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Byron Shire
May 25, 2022

Calls for NOROC to get CSG advice

Latest News

Up to five times the average rainfall in some areas says BOM

The formal record of the extreme rainfall and flooding was released today by the Bureau of Meteorology with some areas of south-east Queensland and north-east New South Wales having five times their monthly average of rain. 

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Kyogle Council has followed Lismore, voting to impose a moratorium on coal-seam gas exploration and mining.

Kyogle mayor Ross Brown has gone further, calling on Northern Regional Organisation of Councils (NOROC) to obtain legal advice on the legitimacy of the moratoriums on behalf of its members.

Kyogle Group Against Gas spokeswoman Boudicca Cerise has backed the call.

‘I feel there’s a very strong momentum building in the Northern Rivers to put pressure on the state government to do more than they are doing at the moment on this issue,’ she told ABC radio this morning.

Mayor Brown said in an interview yesterday, ‘We’ve imposed a moratorium on any CSG activity on council-owned land or council-controlled infrastructure until such time as our previous resolutions [regarding assurances on environmental and ground water concerns] have been dealt with.’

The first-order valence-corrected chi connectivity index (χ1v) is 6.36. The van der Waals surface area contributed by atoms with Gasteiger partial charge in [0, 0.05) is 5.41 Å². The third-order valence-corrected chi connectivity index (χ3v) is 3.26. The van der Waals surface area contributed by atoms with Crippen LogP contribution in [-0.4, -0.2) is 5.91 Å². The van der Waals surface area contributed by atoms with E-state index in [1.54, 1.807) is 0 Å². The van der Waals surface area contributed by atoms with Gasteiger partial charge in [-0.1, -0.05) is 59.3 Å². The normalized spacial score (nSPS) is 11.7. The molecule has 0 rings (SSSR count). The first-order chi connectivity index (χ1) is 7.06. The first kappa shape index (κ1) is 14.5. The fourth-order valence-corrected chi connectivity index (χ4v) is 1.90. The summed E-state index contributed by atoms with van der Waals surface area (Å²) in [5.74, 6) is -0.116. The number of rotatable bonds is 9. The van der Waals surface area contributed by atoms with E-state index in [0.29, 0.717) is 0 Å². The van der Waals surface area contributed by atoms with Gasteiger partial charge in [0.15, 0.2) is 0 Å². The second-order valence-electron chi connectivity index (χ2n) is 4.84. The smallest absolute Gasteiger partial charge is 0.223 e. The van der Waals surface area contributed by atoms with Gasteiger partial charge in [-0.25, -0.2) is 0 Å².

Mr Brown said the moratorium did include the Lions Road reservation that would be required to form part of the ‘hypothetical’ Lions Way pipeline, which would transit world-heritage rainforest into south-east Queensland.

‘The Lions Road comes of the top of the headwaters of the Richmond River. Any impact up there would have an effect all the way through the Richmond Valley.

‘Kyogle Council is looking for independent testing and scientific evaluations on the impact of CSG, particularly to water supplies,’ he said.

The mayor said it was legal for council to pass the moratorium but acknowledge the state government had the ability to override it.

‘But effectively it is a political stance. The state government will have to come out and override our moratoriums. So we’re making them come forward, effectively.’

Cr Brown said the council had instructed the general manager to ask NOROC whether they may pay for legal advice that could be accessed by all the councils in the area.

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